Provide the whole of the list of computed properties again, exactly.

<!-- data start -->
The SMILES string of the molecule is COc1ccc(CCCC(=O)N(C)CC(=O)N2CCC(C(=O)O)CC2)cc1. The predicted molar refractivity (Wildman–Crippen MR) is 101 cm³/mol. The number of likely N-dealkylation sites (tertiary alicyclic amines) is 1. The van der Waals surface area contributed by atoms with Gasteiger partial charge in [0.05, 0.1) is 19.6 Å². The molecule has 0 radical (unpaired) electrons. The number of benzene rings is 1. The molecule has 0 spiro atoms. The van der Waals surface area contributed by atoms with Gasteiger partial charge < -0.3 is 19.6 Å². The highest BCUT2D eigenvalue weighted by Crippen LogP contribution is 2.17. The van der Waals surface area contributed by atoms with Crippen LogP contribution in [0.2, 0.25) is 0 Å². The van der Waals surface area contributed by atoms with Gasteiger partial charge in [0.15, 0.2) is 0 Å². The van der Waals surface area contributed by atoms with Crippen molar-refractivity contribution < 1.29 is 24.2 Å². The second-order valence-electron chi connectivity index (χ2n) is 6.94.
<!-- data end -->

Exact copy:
The SMILES string of the molecule is COc1ccc(CCCC(=O)N(C)CC(=O)N2CCC(C(=O)O)CC2)cc1. The predicted molar refractivity (Wildman–Crippen MR) is 101 cm³/mol. The number of likely N-dealkylation sites (tertiary alicyclic amines) is 1. The van der Waals surface area contributed by atoms with Gasteiger partial charge in [0.05, 0.1) is 19.6 Å². The molecule has 0 radical (unpaired) electrons. The number of benzene rings is 1. The molecule has 0 spiro atoms. The van der Waals surface area contributed by atoms with Gasteiger partial charge < -0.3 is 19.6 Å². The highest BCUT2D eigenvalue weighted by Crippen LogP contribution is 2.17. The van der Waals surface area contributed by atoms with Crippen LogP contribution in [0.2, 0.25) is 0 Å². The van der Waals surface area contributed by atoms with Gasteiger partial charge in [0.15, 0.2) is 0 Å². The van der Waals surface area contributed by atoms with Crippen molar-refractivity contribution < 1.29 is 24.2 Å². The second-order valence-electron chi connectivity index (χ2n) is 6.94.